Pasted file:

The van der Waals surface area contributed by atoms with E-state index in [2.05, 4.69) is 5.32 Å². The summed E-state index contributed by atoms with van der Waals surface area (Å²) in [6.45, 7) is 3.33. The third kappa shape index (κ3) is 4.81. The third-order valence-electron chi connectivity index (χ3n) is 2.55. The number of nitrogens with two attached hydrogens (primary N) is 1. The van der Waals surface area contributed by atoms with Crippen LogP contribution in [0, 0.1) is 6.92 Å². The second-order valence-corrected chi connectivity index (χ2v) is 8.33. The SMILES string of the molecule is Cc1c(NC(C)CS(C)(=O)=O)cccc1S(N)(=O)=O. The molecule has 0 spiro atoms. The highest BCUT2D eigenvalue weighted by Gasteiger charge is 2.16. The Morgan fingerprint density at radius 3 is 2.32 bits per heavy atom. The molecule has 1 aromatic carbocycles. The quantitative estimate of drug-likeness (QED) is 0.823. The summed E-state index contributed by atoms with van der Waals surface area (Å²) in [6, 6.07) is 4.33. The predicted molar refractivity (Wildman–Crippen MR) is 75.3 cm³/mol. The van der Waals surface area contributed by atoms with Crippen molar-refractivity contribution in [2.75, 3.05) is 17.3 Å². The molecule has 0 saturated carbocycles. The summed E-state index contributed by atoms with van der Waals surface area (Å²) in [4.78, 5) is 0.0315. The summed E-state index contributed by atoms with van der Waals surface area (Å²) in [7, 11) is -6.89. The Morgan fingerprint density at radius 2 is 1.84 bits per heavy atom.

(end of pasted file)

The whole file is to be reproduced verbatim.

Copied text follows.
The van der Waals surface area contributed by atoms with E-state index in [2.05, 4.69) is 5.32 Å². The summed E-state index contributed by atoms with van der Waals surface area (Å²) in [6.45, 7) is 3.33. The third kappa shape index (κ3) is 4.81. The third-order valence-electron chi connectivity index (χ3n) is 2.55. The number of nitrogens with two attached hydrogens (primary N) is 1. The van der Waals surface area contributed by atoms with Crippen LogP contribution in [0, 0.1) is 6.92 Å². The second-order valence-corrected chi connectivity index (χ2v) is 8.33. The SMILES string of the molecule is Cc1c(NC(C)CS(C)(=O)=O)cccc1S(N)(=O)=O. The molecule has 0 spiro atoms. The highest BCUT2D eigenvalue weighted by Gasteiger charge is 2.16. The Morgan fingerprint density at radius 3 is 2.32 bits per heavy atom. The molecule has 1 aromatic carbocycles. The quantitative estimate of drug-likeness (QED) is 0.823. The summed E-state index contributed by atoms with van der Waals surface area (Å²) in [6, 6.07) is 4.33. The predicted molar refractivity (Wildman–Crippen MR) is 75.3 cm³/mol. The van der Waals surface area contributed by atoms with Crippen molar-refractivity contribution in [2.75, 3.05) is 17.3 Å². The molecule has 0 saturated carbocycles. The summed E-state index contributed by atoms with van der Waals surface area (Å²) in [4.78, 5) is 0.0315. The summed E-state index contributed by atoms with van der Waals surface area (Å²) in [7, 11) is -6.89. The Morgan fingerprint density at radius 2 is 1.84 bits per heavy atom.